If 2005 was a sign of things to come, just wait. While helped arrived in the Bronx from the Minors -- most notably from Robinson Cano and Chien-Ming Wang -- and Eric Duncan remains the best top-level prospect, the real treasures of the system lie further beneath the surface. Thanks to some aggressive drafting for the first time in a long time, as well as successes in international scouting, the lower levels of the Yankees system are as stocked with high-ceiling talent as any in baseball.
Skeptics may wonder how many of these prospects will actually make it up to New York, with the organization's recent track record providing doubt. But the Yankees pointedly did not trade away any of their top talent in 2005, perhaps a sign of a rededication to player develpment, a system that rewarded them with many rings. If they can stick to that program, homegrown talent could very well provide the difference between playoff contender and World Series dynasty.
Five prospects whose names you should know:
Eric Duncan, 3B/1B
While Duncan's numbers in Double-A Trenton last year weren't pretty -- .235 average, .326 on-base percentage and .408 slugging percentage -- the organization was not overly disappointed by their 2003 first-round pick's performance. He was very young, at just 20, for the level, and they were encouraged by the power (19 homers) and walks (59), especially when considering the age factor. He didn't do a great job handling how opponents pitched to him. Many teams began to shift on the left-handed hitter, a sure sign he had been taken out of his game, which usually features good opposite-field power. He took the lessons from the regular season to the Arizona Fall League and won the MVP award by hitting .362 and slugging .734. That performance likely bumped him into position to make the jump to Triple-A Columbus, where he'll mostly play first base, with enough third sprinkled in to maintain that as an option. If he can continue to improve on his daily game plan more effectively, he should be ready to hit New York by 2007, at age 22.
Watch Duncan cracks one for the Thunder
Audio: Duncan talks to Jonathan Mayo
|2005 Organizational Record
* Won the New York-Penn League Championship
Philip Hughes, RHP
The 2004 draft class of high school pitchers includes future aces like Homer Bailey and Scott Elbert, but the Yankees think Hughes could be as good as any of them. He's got plus stuff and exceptional command at age 19. His fastball sits in the 90-95 mph range and he can touch 97 at times. Along with it, he throws a curve, slider and developing changeup. A good index for a pitcher is his ability to command the fastball to the opposite of his arm side -- away to right-handed hitters for the right-handed Hughes. And he can already do that, signs of a special understanding of pitching nuance. To find the last Yankee farmhand to exhibit that kind of early command, you'd have to go back to Mariano Rivera. Hughes was kept to about 100 innings last year as the Yankees were being super-cautious; this year he'll be upped to 140, beginning in Tampa.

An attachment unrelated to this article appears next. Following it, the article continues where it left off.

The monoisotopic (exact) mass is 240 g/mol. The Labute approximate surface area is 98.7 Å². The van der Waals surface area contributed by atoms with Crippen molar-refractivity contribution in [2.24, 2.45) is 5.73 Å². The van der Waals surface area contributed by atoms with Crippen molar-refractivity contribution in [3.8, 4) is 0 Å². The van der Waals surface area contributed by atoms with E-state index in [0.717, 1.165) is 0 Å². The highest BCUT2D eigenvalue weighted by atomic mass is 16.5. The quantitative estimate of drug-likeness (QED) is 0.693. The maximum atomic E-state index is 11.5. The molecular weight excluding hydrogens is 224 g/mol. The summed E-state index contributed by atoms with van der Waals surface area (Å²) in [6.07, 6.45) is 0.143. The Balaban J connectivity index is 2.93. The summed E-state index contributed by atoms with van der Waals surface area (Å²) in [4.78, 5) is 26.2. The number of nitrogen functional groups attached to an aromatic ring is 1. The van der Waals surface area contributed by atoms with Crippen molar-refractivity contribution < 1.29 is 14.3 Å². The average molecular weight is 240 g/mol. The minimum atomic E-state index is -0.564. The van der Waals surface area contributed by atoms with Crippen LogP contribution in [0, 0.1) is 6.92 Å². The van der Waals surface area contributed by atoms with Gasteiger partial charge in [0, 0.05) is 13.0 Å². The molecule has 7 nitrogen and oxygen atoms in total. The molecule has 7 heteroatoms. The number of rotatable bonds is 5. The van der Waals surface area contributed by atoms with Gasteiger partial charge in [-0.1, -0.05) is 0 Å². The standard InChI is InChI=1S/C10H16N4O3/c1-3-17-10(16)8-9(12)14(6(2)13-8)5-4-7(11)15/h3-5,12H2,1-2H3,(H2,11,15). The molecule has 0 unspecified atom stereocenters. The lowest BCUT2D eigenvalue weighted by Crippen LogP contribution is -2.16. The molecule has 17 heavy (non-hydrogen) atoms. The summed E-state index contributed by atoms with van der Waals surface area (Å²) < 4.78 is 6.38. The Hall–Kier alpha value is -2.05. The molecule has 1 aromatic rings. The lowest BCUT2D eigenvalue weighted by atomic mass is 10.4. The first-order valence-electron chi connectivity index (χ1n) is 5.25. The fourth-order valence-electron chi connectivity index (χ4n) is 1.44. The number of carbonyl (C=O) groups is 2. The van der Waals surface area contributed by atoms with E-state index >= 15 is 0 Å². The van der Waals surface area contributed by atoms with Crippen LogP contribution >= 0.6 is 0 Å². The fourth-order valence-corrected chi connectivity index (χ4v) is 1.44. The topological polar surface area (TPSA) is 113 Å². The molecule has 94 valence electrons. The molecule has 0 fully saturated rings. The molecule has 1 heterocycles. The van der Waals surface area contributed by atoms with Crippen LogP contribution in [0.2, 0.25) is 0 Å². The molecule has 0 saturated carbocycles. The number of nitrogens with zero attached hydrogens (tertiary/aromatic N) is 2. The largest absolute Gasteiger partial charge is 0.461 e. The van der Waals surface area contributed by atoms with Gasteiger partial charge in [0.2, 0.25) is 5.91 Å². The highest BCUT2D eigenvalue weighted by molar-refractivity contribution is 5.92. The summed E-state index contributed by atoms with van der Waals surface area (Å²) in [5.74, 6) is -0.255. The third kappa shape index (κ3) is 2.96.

Tyler Clippard, RHP
Clippard's numbers from his breakout 2005 season look impressive enough: 30 fewer hits than innings pitched and a 5-to-1 strikeout-to-walk ratio. Then you consider that this would've been his sophomore year of college and that he had that success in the high Class A Florida State League. Clippard's fastball grades a tick above average, usually in the 92-mph range. He complements it with a very good curve and changeup. He's had a lot of success since being a 2003 draft pick, with good stuff and excellent command, posting a 3.32 ERA and a better than 5-to-1 K-to-BB ratio in his Minor League career. He'll move up to Trenton at age 21.
|2005 Organizational Leaders
|Complete MiLB statistics
Melky Cabrera, OF
In New York, there are expectations that any time a player comes up, he's going to be the next superstar. Cabrera jumped up from Double-A to the Bronx last year at age 20, as the Yankees tried to catch lightning in a bottle. Cabrera simply wasn't ready. It's worth pointing out that Soriano went 10-for-58 in his first two callups before figuring some things out. Cabrera may not be Soriano, but he is a switch-hitter who can hit and has had some success at the Double-A level already. His experience in the big leagues (he went 4-for-19) could be a good thing, depending on how he responds to it. Considering he was the runner-up for Rookie of the Year in the Dominican this winter after hitting .315 and stealing seven bases in 40 games, then was added to the Dominican Caribbean Series team, it appears he's responded well. Not blessed with tremendous speed, Cabrera will have to improve his breaks and routes on balls in order to stick as a center fielder, and there's some debate over whether he'll be able to do so. He'll get the chance to show what he can do there in Columbus this season.
Video: Melky mashes one for Trenton
Steven White, RHP
After missing much of the 2005 season with a ribcage injury, White's AFL performance was in many ways better than Duncan's. He was extremely solid with a 3.94 ERA in 29 2/3 innings in an extremely hitting-friendly league, finishing the season by making the U.S. Olympic Qualifying team. A lot of that was carryover from finishing the regular season with 22 strikeouts over his last two starts in August before missing the Eastern League playoffs with pancreatitis. When healthy, White features a plus fastball that can touch 95 mph. He can sink the ball, and his curve has become a plus pitch for him. His changeup, while behind the other offerings, is on the way to becoming a factor. White will start the year back in Trenton to get some innings at age 24.
Others to watch: Yosvany Almario-Cabrera, OF; Tim Battle, OF; TJ Beam, RHP; Matt DeSalvo, RHP; Christian Garcia, RHP; Sean Henn, LHP; Jeff Karstens, RHP; Mike Martinez, RHP; Eduardo Nunez, SS; Andy Phillips, 1B; David Seccombe, RHP; Jose Tabata, OF; Marcos Vechionacci, 3B
Matt DeSalvo, RHP
Non-drafted free agents don't exactly enter pro ball with a ton of expectations. DeSalvo was a fifth-year senior out of Division III Marietta when he signed before the 2003 draft. He's been moving steadily through the system since. He was Double-A Trenton's ace in 2005, going 9-5 with a 3.02 ERA, striking out 151 in 149 innings and holding hitters to a .202 average. Since signing, DeSalvo has put up a 2.62 ERA and kept Minor League hitters to a .206 average. He was put on the 40-man roster just recently. A bulldog, DeSalvo is a very cerebral pitcher who's actually written a novel. He's competing in big-league camp and will begin the season in Columbus' rotation, knocking on the door in New York.